Testosterone Treatment Blood Clot Risk Peaks Within First Six Months: Study
European and Australian researchers warn that the side effects of testosterone replacement therapy, which includes popular drugs like AndroGel, Testim and Axiron, may cause an increased risk of blood clots during the first six months of treatment.
In a study published this week in the medical journal The BMJ, researchers indicate that testosterone treatment appears to increase the overall risk of blood clots by 25%.
The testosterone treatment blood clot risk appears to peak during the first six months of treatment, particularly for men without medically proven hypogonadism, increasing recent concerns about many men who use the drugs without a true medical need.
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Use of testosterone drugs among aging men has increased dramatically in recent years, amid aggressive marketing by drug makers, which encourage men to seek treatment if they experience symptoms of of a made-up medical condition known as “low T”, such as reduced energy levels, strength, sex drive or other symptoms commonly seen among most men as they get older.
Over the past few years, concerns have emerged about the unnecessary health risks associated with testosterone treatments, which have also been linked to an increased risk of heart attacks, strokes and wrongful death. As a result, experts and federal regulators have cautioned that the drugs should only be prescribed to men experiencing testosterone deficiencies caused by medical condition, such as hypogonadism.
In this latest study, researchers looked at data on 19,215 patients with confirmed blood clots, or venous thromboembolism (VTE), and compared them to 909,530 age-matched controls.
They found that, overall, men taking using testosterone replacement therapy were 25% more likely to suffer a blood clot than men who did not use testosterone. However, in the first six months of testosterone treatment, the increased risk was 63% higher. For men without pathological hypogonadism, who critics say should not be using testosterone treatment, the six-month increased risk was 88%.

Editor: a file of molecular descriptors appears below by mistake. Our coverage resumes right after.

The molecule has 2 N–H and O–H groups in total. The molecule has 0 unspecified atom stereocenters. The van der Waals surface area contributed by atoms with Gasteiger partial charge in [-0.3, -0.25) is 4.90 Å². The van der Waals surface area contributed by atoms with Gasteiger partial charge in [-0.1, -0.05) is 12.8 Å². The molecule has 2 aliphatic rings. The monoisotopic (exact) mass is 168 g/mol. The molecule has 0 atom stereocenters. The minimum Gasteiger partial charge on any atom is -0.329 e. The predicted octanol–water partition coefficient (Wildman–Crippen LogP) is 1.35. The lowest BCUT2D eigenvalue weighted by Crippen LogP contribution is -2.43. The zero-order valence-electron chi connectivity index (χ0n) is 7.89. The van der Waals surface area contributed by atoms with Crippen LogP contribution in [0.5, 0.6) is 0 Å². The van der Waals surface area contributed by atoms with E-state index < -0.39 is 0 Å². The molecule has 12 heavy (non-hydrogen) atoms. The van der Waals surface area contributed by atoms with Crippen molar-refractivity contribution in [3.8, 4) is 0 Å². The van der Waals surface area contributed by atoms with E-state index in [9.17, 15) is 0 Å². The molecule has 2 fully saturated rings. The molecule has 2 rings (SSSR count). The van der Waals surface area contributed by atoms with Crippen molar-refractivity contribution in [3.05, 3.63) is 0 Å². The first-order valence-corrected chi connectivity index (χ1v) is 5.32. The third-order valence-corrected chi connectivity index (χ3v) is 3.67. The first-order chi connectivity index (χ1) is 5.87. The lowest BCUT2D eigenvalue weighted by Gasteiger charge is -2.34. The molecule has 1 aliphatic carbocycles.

“This study provides the first evidence for a differential in an adverse effect of testosterone treatment in men with and without pathological hypogonadism, which peaks in the first six months and declines thereafter,” the researchers wrote.
The study came about a month after the FDA issued a warning about the risk of abuse and dependence on testosterone drugs and other anabolic androgenic steroids and announced the drugs would carry new label warnings.
Testosterone Treatment Lawsuits
The findings may provide further support for many Androgel lawsuits, Testim lawsuits, Axiron lawsuits and other testosterone treatment lawsuits pending in state and federal courts nationwide, which allege that the drug makers failed to provide adequate warnings for consumers and the medical community.
Given the similar allegations raised in the lawsuits, more than 6,000 cases filed throughout the federal court system have been consolidated for pretrial proceedings as part of a multidistrict litigation (MDL), which is centralized before U.S. District Judge Matthew Kennelly in the Northern District of Illinois.
As part of the coordinated proceedings, a series of Androgel trials are expected to begin in June 2017, which are designed to help the parties gauge how juries may respond to certain evidence and testimony that is likely to be repeated throughout the litigation.
If testosterone treatment settlements are not reached following bellwether trials in the MDL, the drug makers may face hundreds of individual trial dates in U.S. District Courts nationwide over failure to warn about the heart risks associated with their medications.
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